The following information was provided by the Colonel's Great-Granddaughter, Consuelo Y. Regan-Alexander, as a remembrance to him. Thanks, Connie!
G.O. No. 8
HEADQUARTERS NINTH U. S. INFANTRY
Cuartel de Espana, Manila, P.I.
June 28, 1906
The sad duty devolves upon the Regimental Commander of announcing to the Regiment the death of its Colonel, James Regan. Colonel Regan died at about 2:00 o'clock A.M., June 25, 1906, at Cuartel de Espana, Manila. On the previous evening he was apparently well; death came to him while sleeping. Thus died Regan, one of the most modest, tenderest and bravest soldiers; on duty to the last with the Regiment he had served so long and loved so well.
He had more than two years to serve before reaching the age limit, yet he had served longer than any office upon the active list of the Army; having entered the service when but thirteen years and six months of age.
Since his assignment to the Regiment as a First Lieutenant in 1870, practically all his service had been with it. He was a firm believer in the principle that a line officer belonged with his colors; and excepting about two years when he was unfit for field work, as a result of wounds, he served with his command. He served in many Indian campaigns on the frontier from 1858 until such service practically ceased. He was recommended for the brevet of Major for gallantry in action at the battle of San Juan and the siege of Santiago de Cuba, and for a Medal of Honor and brevet of Lieutenant Colonel for coolness, courage and heroic exposure under heavy fire, until severely wounded, at the Battle of Tientsin, China. As a Major, he commanded the Regiment en route to and in the Philippines from March 24th to June 29th, 1899, and afterward the Second Battalion in the campaigns in Luzon and China, until twice severely wounded, which necessitated his being sent to the United States. From the effect of one of these wounds he never fully recovered. He became Colonel of the Regiment July 29, 1903, after having served in it through all grades from First Lieutenant.
He was of a kind disposition and rarely did he utter a harsh word to either officer or man. His life may well be taken as a model for the American soldier. As the Most Reverend J. J. Harty, Archbishop of Manila, stated in his address at the funeral services, “He won the confidence of his superiors and the love and respect of his officers and men.” The Regiment has lost its best soldier and the Army a man not easily replaced.
The usual badge of mourning will be worn for thirty days. The following is a brief summary of his record:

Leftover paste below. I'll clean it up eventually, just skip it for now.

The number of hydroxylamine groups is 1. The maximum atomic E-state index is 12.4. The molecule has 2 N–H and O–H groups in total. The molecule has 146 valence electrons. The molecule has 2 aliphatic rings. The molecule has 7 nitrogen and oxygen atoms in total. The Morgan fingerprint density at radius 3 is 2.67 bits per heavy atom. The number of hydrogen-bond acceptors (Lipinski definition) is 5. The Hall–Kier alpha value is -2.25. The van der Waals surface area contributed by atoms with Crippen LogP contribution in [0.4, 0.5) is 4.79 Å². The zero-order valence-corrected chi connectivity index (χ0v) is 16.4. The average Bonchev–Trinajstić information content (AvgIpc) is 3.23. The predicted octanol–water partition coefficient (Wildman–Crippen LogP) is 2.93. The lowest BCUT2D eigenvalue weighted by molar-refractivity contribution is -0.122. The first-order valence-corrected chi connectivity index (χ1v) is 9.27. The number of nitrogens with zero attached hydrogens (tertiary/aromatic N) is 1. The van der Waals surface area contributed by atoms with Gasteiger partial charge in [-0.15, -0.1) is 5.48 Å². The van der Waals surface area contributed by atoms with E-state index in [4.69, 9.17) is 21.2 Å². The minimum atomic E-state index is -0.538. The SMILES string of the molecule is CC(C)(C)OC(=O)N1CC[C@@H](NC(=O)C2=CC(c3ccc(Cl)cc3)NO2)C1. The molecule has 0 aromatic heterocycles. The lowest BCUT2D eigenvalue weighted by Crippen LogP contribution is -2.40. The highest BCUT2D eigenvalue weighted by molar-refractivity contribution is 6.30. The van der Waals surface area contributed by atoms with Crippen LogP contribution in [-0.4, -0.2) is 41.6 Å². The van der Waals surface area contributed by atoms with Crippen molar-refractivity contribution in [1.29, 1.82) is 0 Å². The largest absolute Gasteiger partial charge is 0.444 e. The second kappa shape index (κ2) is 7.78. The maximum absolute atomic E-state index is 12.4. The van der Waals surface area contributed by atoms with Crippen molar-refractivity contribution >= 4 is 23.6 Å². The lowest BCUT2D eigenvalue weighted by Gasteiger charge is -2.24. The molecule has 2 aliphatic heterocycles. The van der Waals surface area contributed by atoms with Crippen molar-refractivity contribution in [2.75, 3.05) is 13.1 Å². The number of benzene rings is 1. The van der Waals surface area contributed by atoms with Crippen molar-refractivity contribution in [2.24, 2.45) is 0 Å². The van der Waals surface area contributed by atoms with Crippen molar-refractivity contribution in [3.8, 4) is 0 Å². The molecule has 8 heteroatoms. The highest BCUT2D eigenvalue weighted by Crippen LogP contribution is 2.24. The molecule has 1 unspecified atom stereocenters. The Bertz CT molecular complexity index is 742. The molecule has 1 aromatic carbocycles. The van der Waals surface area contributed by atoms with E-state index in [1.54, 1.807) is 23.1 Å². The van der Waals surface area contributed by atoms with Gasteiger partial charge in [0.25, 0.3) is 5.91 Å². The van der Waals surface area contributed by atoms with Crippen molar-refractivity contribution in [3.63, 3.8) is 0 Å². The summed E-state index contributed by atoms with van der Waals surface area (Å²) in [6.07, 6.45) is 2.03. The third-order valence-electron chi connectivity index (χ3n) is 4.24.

Born in New York City, December 14, 1844. Field Musician, Company H, 2nd Infantry, June 1, 1858 to June 1, 1863. Musician and Sergeant, Company B, General Service, March 8, 1864 to December 31, 1866. Second Lieutenant, 18th Infantry, December 1, 1865; First Lieutenant, 18th Infantry, August 12, 1867; unassigned April 26, 1869; assigned to the 9th Infantry, December 15, 1870. Captain, 9th Infantry, June 15, 1887; Major, 9th Infantry, March 2, 1899; Lieutenant Colonel, 1st Infantry, July 26, 1901; transferred to the 9th Infantry, April 11, 1902; Colonel, 9th Infantry, July 29, 1903.
In the field against Indians at Kansas, 1861, and near Fort Sedgwick, Colorado, 1867. Commanded escort bearing dispatches to Fort Phil Kearney, March 1868. At Governor's Island, N.Y., June 1869 to February 1871. Joined 9th Infantry, June 6, 1871. Yellowstone Expedition, May 20 to October 9, 1873. Regimental Quartermaster, June 22, 1879 to September 30, 1886. Expedition to Santiago de Cuba, June 1898. Battle of San Juan and siege of Santiago de Cuba. Expedition to Philippine Islands, March 1899. Advance from San Ferrando: battles of Calulut, August 9, Porao, September 28, 1899 and night attacks at Angeles, October 11-16, 1899. China Relief Expedition, June 1900: battle of Tientsin, July 13, 1900. Absent sick, wounded, and on recruiting duty, New York, to August 1903. Assumed command of Regiment as Colonel, August 17, 1903, at Madison Barracks, N.Y. In Philippine Islands since June 1, 1905.
BY ORDER OF LIEUTENANT COLONEL ROBERTSON:
E. V. Bookmiller
Captain and Adjutant, 9th InfantryOFFICIAL
James Regan of New York.
Army Musician, Company H, 2nd Infantry, 1 June 1858 to 1 June 1863
Musician and Sergeant, 8 Mar 1864 to 31 December 1866
Second Lieutenant, 18th U.S. Infantry, 1 December 1866
First Lieutenant, 12 August 1867
Unassigned 26 April 1869
Assigned to 9th U.S. Infantry, 15 December 1870
Regimental Quartermaster, 22 June 1879 to 1 October 1886
Captain, 15 June 1887
Major, 2 Mar 1899
Lieutenant Colonel, 1st U.S. Infantry, 26 July 1901
Transferred to the 9th U.S. Infantry, 11 April 1902
Colonel Regan was subsequently buried in Section 1 of Arlington National Cemetery. His wife, Evelyn G. Regan (1854-1938) is buried with him. His son, James Regan, Jr., Colonel, United States Army, is buried nearby.REGAN, EVELYN G W/O JAMES
- DATE OF DEATH: 01/14/1938
- DATE OF INTERMENT: 01/17/1938
- BURIED AT: SECTION WEST SITE 111-B
- ARLINGTON NATIONAL CEMETERY
- WIFE OF JAMES REGAN – COL 9TH US INF
COL 9 US INF
- VETERAN SERVICE DATES: Unknown
- DATE OF DEATH: 06/25/1906
- DATE OF INTERMENT: Unknown
- BURIED AT: SECTION B SITE 111
- ARLINGTON NATIONAL CEMETERY
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Michael Robert Patterson was born in Arlington and is the son of a former officer of the US Army. So it was no wonder that sooner or later his interests drew him to American history and especially to American military history. Many of his articles can be found on renowned portals like the New York Times, Washingtonpost or Wikipedia.
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